Yes, there it was! All of Charlie’s immediate ancestry tied up in a tidy little published source – and with Italian ancestry to boot (no pun intended…). Well, I quickly closed up shop here, it seemed there was nothing left to do, perhaps order originals, locate a grave or two, or a more historical obituary. Yes, and wouldn’t it be great fun to let Charlie know that his grandmother was Italian? Yes, the ancestry of Alessandro and Angelina (Macrina) Ciuffa could not be more Italian. I was so surprised that he hadn’t at least mentioned it before – I mean think of all the really great food! How could he have forgotten all of that??
Yes, the ancestry of Alessandro and Angelina (Macrina) Ciuffa could not be more Italian.
Charlie’s surprise at my “Roman proclamation” caused me to go back and re-examine my work. While I couldn’t quite believe that in addition to his Danish roots that he wasn’t also Italian, I remembered now that I’d felt slightly ‘uncomfortable’ as I whizzed past the birth year for Charlie’s father David Johnson (that of 1948). I mean it did seem a bit odd that his parents weren’t married until 1954 … but after all the obituary for Catherine (Ciuffa) Johnson clearly stated that she was “survived by son David W. Johnson” and [grandchildren including] “Charles…” The U.S., Cemetery and Funeral Home Collection, 1847- Current even offered a further confirmation that David’s mother was indeed Catherine Johnson. It felt untoward to bring up this slight ‘variance’ in polite conversation; I mean, perhaps John W. Johnson and Catherine (Ciuffa) Johnson had been married to each other earlier or even to each other twice? (Yes, I know, I know, assumptions and narratives … please don’t tell Alicia.)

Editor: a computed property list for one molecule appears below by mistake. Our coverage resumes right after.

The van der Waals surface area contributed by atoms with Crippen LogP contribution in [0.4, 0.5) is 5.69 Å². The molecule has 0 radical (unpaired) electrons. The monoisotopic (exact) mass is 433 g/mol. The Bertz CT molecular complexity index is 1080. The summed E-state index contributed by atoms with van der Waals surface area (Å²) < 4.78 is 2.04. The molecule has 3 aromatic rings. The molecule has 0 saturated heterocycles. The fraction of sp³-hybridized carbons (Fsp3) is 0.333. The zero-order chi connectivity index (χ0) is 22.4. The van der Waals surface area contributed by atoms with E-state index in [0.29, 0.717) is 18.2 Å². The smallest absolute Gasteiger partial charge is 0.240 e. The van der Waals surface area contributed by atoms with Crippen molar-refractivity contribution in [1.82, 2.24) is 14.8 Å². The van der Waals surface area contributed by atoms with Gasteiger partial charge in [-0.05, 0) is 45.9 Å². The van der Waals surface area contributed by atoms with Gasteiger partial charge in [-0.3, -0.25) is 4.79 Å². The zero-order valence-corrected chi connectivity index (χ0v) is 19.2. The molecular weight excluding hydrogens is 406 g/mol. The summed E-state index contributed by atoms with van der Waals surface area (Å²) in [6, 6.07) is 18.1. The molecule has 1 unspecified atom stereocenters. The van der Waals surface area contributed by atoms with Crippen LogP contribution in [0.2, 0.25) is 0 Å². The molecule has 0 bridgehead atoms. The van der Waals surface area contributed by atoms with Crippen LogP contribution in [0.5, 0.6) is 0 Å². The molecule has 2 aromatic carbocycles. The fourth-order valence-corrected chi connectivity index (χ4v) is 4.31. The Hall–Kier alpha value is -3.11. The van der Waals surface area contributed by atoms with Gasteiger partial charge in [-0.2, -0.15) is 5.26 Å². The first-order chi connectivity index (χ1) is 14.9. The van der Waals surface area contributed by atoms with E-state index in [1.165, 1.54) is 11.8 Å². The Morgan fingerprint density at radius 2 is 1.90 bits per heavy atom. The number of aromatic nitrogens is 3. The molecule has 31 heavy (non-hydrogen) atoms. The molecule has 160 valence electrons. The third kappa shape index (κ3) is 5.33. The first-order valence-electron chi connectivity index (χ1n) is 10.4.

Well, I don’t know how many of you have ever seen the old movie, Back to the Future, but there’s a line from the movie I like to use when someone is being an utter dunce (in this instance me) and that line is: “Hello, McFly?!” (And please, no offense to anyone born under the banner of that noble name…) You see when I went back to take a closer look at Charlie’s supposed Italian ancestry, it became pretty evident that I hadn’t done my due diligence and gone well past that obituary. The Italian ancestry in question, the very same Italian ancestry in that obituary, was that of Charlie’s step-grandmother – and despite what it said in that obit., there was not a biological tie. (Score 1 point for gaffes and take away two points away from Jeff…)
So I come to you today, heart and pride in hand, to talk about how easy it is to give into (what I like to call) “the propriety of the facts” or, in other words, facts do gossip. For me, this was a cookie cutter rookie error in documentation, and one that could have been easily resolved if I had bothered to just look a wee bit past propriety (and a damnable abstract or two) and at the actual timeline of events and relationships in getting at the truth of the matter. Sadly, I must report to you that yours truly, your very own Genealogist McFly, found no Italian ancestry for Charlie. (Shocker!) There is, however, a silver lining to my silly remedial gaffe. My daughter Jen has had a good laugh over dad’s genealogical foibles, and her new friend Charlie has give me another chance – this time to examine the ancestry of his actual not-so Italian paternal grandmother’s line. Hopefully, this time I will be paying a bit closer attention to details, and enjoy a chance at saying arrivederci to my own personal nemesis, the terribly myopic Genealogist McFly.
 Rigsarkivet – the Danish National Archives.
 FindAGrave.com memorial no. 90264322 for the obituary of Catherine (Ciuffa) Johnson (1930-2002).
 Alessandro Ciuffa (1898-1968) and Angelina Macrina (1907-1995).
 As viewed on Ancestry.com, though I suspect this “second” verification was an extraction from information contained in the first, that of Catherine Johnson’s original obituary.
 Back to the Future, a 1985 science fiction film by Robert Zemeckis, and per backtothefuturefandom.com, the expression “Hello, McFly?” is heard whenever [character] “Biff demanded better than average ‘thinking,’ he knocked a victim on the head with a closed fist saying, ‘Hello? Hello? Anybody home [McFly]?’”